HAMP for House-Flippers? Real Estate Speculators Can Access Loan Modifications
You would think that the Administration would try to master how to deliver relief to struggling borrowers who need the help before moving on to another sector of the housing industry. But you would be wrong. Instead, Bloomberg reports that the Administration will open up the failed HAMP program to real estate speculators who got caught with properties they couldn’t sell after the bubble popped and the market crashed:
The Obama administration will extend mortgage assistance for the first time to investors who bought multiple homes before the market imploded, helping some speculators who drove up prices and inflated the housing bubble.
Landlords can qualify for up to four federally-subsidized loan workouts starting around May, as long as they rent out each house or have plans to fill them, under the revamped Home Affordable Modification Program, also known as HAMP, according to Timothy Massad, the Treasury’s assistant secretary for financial stability. The program pays banks to reduce monthly payments by cutting interest rates, stretching terms, and forgiving principal.
The government’s need to protect neighborhoods from blight and renters from eviction by keeping the current owners in place is outweighing concern that taxpayers will end up bailing out real-estate investors. The program is being enlarged after less than 1 million borrowers modified loans through HAMP, compared with the administration’s stated goal in 2009 of helping 3 million to 4 million homeowners.
My first thought here is that Treasury wants to unload its HAMP money in any way possible to rebut critics and show metrics that their program succeeded. My second thought is that, for a group prone to scream about relief only for “responsible parties” and the dangers of moral hazard, bailing out speculators and house-flippers is about the worst thing you could do. It’s true that there’s an interest in reducing blight and unnecessary evictions. You can combat blight by stopping unnecessary and debilitating foreclosures. And I’m fine with trying to ensure occupied housing and reducing vacancies. We need to reduce inventories. But rushing to the aid of real estate speculators? Really? Why don’t we figure out how to actually get aid to borrowers who were ripped off by servicers first?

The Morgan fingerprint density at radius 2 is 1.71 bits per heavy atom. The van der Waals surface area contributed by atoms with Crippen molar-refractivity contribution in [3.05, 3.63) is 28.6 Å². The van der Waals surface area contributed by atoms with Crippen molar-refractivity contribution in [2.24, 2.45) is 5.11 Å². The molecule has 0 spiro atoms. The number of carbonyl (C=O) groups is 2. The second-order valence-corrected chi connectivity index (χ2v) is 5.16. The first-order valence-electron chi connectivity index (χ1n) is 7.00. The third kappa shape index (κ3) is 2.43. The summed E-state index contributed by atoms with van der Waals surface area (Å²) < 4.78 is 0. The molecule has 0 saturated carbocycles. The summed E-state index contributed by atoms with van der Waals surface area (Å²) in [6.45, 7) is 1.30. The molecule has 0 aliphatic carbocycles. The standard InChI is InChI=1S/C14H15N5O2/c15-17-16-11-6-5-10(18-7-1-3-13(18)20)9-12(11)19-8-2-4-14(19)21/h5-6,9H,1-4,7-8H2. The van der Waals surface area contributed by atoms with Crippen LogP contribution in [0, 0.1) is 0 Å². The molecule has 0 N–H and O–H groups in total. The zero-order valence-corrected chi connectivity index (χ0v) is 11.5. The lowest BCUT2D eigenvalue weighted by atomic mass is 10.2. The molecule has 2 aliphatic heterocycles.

I personally think there’s been far more moral hazard in the Administration response to prop up the banks than anything that could emerge from helping homeowners, so I tend to discount that argument. But somewhere you have to draw a line, and house-flippers seems like a good place.
Fortunately, I think this HAMP off-shoot will be as successful at actually helping speculators as it has been at helping homeowners, so maybe nobody should worry about moral hazard so much.